It’s no secret that Polycystic Ovarian Syndrome (PCOS) is a condition that affects many people across the globe. Over the past few years, PCOS has taken the center stage in conversations about sexual and reproductive health of people who can develop the condition, but the conversation around it is extremely one-dimensional. So, what about the lesser seen effects of PCOS on our health? How does having PCOS affect our mental health? FII, in collaboration with Proactive For Her, takes a look!
1. How do we talk about PCOS?
Polycystic Ovarian Syndrome (PCOS) is a hormonal disorder experienced by many people with uterus of the reproductive age, and it affects many people across the globe. The conversation on PCOS stays limited to the weight gain, the potential infertility, the acne, and the ‘excessive’ hair growth caused by the condition.
Also read: Understanding PCOS And Its Patriarchal Standards Of ‘Femininity’
2. PCOS and our mental health
These symptoms, often due to their visibility, get the limelight on any conversation related to PCOS. But what about the lesser seen effects of PCOS? People with PCOS are about three times more likely to experience depression and anxiety than people without PCOS.
3. PCOS, beauty and femininity
Cultural standards of beauty expect people to conform to a certain ideal of femininity – that requires one to have fair, glowing, blemish-free skin, and a thin hairless body. People with PCOS are constantly reminded that they don’t meet these standards which leads to low self-esteem, low confidence, and feelings of self-hate and inadequacy etc.
4. PCOS and infertility
Since infertility is a potential consequence of PCOS, people with PCOS are often reminded how ‘unfortunate’ they are to not be able give ‘birth’ to a child. This not only adds to the stress that people with PCOS with infertility might experience, but also ignores that not every person with a uterus wants to be a mother.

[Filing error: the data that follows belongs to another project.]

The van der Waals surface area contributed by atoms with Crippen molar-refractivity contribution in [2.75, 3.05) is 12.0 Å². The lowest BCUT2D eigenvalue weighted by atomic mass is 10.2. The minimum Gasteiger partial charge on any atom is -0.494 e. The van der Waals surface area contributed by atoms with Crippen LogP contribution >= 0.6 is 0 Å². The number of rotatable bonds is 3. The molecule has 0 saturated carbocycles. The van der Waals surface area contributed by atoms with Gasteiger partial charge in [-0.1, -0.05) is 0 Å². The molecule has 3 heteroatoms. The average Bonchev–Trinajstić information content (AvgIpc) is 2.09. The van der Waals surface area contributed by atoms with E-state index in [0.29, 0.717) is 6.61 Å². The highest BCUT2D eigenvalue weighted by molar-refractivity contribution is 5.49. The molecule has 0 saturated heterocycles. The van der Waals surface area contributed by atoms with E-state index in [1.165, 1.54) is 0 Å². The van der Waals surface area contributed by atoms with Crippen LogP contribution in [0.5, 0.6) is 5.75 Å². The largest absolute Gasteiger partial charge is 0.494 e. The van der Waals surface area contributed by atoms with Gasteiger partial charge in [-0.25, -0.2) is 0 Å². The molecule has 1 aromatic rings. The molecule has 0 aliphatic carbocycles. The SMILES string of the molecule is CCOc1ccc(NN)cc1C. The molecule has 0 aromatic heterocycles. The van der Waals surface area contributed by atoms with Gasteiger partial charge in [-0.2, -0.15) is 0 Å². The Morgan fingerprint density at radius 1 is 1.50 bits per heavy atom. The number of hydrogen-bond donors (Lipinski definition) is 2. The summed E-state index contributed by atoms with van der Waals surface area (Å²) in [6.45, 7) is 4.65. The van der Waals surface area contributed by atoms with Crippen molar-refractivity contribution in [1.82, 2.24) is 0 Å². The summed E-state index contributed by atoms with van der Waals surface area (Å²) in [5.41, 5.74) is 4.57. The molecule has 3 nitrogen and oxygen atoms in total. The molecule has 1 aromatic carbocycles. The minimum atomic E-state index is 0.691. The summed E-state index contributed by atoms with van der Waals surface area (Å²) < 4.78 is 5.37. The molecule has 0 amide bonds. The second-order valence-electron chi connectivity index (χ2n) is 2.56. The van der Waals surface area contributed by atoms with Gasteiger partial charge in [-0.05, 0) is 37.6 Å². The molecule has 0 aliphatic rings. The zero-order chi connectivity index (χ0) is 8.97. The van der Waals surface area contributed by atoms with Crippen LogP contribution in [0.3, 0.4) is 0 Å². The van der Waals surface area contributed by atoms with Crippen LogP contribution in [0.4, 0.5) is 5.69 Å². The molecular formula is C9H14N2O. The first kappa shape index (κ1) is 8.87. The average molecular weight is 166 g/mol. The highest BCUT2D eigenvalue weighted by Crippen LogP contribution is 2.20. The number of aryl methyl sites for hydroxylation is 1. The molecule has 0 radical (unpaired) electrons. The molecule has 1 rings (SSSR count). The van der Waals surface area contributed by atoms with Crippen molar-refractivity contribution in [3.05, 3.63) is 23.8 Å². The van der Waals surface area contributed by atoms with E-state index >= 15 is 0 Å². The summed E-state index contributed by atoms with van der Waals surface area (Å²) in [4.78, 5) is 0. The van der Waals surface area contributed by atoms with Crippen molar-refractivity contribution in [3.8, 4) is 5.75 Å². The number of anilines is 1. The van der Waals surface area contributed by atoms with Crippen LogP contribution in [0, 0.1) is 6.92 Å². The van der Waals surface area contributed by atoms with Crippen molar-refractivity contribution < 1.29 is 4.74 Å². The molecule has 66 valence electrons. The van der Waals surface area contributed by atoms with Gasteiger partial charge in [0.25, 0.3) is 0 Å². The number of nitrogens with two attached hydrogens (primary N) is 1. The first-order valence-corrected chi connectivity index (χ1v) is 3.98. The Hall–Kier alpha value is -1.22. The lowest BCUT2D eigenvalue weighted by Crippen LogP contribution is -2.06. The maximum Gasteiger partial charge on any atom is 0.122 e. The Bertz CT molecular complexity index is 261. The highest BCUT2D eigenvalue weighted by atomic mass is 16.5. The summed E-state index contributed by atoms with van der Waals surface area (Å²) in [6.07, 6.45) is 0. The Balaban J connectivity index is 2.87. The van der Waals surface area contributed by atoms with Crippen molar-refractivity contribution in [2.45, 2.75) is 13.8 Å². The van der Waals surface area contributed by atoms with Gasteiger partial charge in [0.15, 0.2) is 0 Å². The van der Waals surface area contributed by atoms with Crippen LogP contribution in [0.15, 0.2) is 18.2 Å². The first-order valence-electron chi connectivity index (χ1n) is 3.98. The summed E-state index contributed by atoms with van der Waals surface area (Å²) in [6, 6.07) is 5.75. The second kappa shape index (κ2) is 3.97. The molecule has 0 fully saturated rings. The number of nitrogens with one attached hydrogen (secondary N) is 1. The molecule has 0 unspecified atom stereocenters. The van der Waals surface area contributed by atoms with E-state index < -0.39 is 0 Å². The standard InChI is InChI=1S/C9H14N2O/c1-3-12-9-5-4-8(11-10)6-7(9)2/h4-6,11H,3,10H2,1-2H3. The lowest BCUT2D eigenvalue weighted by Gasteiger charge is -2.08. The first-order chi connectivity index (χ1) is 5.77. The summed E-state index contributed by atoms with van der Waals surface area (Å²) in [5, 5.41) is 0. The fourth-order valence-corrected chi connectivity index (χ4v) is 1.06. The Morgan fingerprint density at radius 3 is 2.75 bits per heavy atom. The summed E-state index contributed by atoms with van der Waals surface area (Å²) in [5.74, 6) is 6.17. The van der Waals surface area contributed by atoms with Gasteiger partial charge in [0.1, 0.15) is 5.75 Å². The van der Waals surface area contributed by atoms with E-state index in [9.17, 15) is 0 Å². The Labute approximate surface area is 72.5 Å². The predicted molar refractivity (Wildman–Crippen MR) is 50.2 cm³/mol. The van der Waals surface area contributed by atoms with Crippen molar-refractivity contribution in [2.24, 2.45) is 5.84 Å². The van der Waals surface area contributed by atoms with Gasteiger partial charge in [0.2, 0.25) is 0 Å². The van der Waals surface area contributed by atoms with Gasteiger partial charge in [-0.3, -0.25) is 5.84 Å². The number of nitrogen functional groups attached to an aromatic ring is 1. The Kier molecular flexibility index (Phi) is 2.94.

5. The state of PCOS healthcare
For people with PCOS, navigating healthcare can also often be quite a distressing experience. Healthcare providers cannot often look beyond ‘weight-loss’ and ‘lifestyle changes’ as possible solutions for managing PCOS. People with PCOS not only require support for their physical health, but mental health as well.
6. The power of community support
As a condition that affects so many people, managing PCOS can ironically, be very isolating for many people with PCOS. Apart from medical support, there’s also a need for people with PCOS to have a community, a space full of empathy and kindness.
Also read: From Authority To Empathy: Patient-Centered Healthcare In India
7. Managing PCOS: A holistic approach
Solutions for managing PCOS need to take a more holistic approach, an approach that understands that the condition can manifest itself in many different ways. Such an approach may look like judgement-free, safe, empathy filled spaces for people with PCOS and healthcare providers that understand how multifaceted the condition can be.
8. Where can you find help?
Proactive For Her, a digital health platform, has started a judgement-free, holistic PCOS program designed to address not just the physical but the emotional and mental challenges of living with PCOS.
To know more and register for Proactive For Her’s PCOS Wellness Program, click here!
Proactive For Her is a digital clinic for women, offering accessible, personalised and confidential health-care solutions. To know more about Proactive For Her, you can write to them at firstname.lastname@example.org, or follow them on Instagram, or visit their website.